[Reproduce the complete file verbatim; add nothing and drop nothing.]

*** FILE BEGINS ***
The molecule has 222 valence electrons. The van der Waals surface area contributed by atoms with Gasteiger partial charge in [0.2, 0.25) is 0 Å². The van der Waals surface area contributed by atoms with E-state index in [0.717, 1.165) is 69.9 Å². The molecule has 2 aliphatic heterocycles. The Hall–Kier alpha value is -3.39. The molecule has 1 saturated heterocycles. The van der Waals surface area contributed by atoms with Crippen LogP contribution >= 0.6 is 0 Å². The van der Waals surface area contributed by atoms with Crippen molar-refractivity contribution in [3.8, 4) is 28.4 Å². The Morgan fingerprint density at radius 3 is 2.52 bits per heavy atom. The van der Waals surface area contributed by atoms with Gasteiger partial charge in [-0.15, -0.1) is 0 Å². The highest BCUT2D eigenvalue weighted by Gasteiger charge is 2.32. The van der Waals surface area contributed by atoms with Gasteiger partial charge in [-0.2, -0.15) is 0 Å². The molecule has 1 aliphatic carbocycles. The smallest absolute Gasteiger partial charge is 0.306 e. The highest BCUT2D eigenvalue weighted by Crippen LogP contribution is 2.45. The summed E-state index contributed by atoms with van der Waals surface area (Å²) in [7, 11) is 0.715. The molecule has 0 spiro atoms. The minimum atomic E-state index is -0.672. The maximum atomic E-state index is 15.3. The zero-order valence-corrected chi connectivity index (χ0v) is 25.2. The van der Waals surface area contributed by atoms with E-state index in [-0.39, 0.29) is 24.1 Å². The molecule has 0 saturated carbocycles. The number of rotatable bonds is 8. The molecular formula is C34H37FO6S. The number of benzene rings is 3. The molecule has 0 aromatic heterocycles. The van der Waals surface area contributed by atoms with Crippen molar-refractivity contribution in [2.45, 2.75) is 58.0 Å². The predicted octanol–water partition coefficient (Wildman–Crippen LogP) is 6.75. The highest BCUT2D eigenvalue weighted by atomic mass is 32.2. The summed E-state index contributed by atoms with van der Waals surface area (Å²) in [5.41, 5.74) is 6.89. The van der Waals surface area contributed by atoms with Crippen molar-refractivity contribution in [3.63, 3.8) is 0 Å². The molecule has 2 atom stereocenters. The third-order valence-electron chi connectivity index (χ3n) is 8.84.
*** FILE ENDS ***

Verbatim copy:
The molecule has 222 valence electrons. The van der Waals surface area contributed by atoms with Gasteiger partial charge in [0.2, 0.25) is 0 Å². The van der Waals surface area contributed by atoms with E-state index in [0.717, 1.165) is 69.9 Å². The molecule has 2 aliphatic heterocycles. The Hall–Kier alpha value is -3.39. The molecule has 1 saturated heterocycles. The van der Waals surface area contributed by atoms with Crippen LogP contribution >= 0.6 is 0 Å². The van der Waals surface area contributed by atoms with Crippen molar-refractivity contribution in [3.8, 4) is 28.4 Å². The Morgan fingerprint density at radius 3 is 2.52 bits per heavy atom. The van der Waals surface area contributed by atoms with Gasteiger partial charge in [-0.15, -0.1) is 0 Å². The highest BCUT2D eigenvalue weighted by Gasteiger charge is 2.32. The van der Waals surface area contributed by atoms with Gasteiger partial charge in [-0.2, -0.15) is 0 Å². The molecule has 1 aliphatic carbocycles. The smallest absolute Gasteiger partial charge is 0.306 e. The highest BCUT2D eigenvalue weighted by Crippen LogP contribution is 2.45. The summed E-state index contributed by atoms with van der Waals surface area (Å²) in [7, 11) is 0.715. The molecule has 0 spiro atoms. The minimum atomic E-state index is -0.672. The maximum atomic E-state index is 15.3. The zero-order valence-corrected chi connectivity index (χ0v) is 25.2. The van der Waals surface area contributed by atoms with E-state index in [-0.39, 0.29) is 24.1 Å². The molecule has 0 saturated carbocycles. The number of rotatable bonds is 8. The molecular formula is C34H37FO6S. The number of benzene rings is 3. The molecule has 0 aromatic heterocycles. The van der Waals surface area contributed by atoms with Crippen molar-refractivity contribution in [2.45, 2.75) is 58.0 Å². The predicted octanol–water partition coefficient (Wildman–Crippen LogP) is 6.75. The highest BCUT2D eigenvalue weighted by atomic mass is 32.2. The summed E-state index contributed by atoms with van der Waals surface area (Å²) in [5.41, 5.74) is 6.89. The van der Waals surface area contributed by atoms with Crippen molar-refractivity contribution in [3.63, 3.8) is 0 Å². The molecule has 2 atom stereocenters. The third-order valence-electron chi connectivity index (χ3n) is 8.84.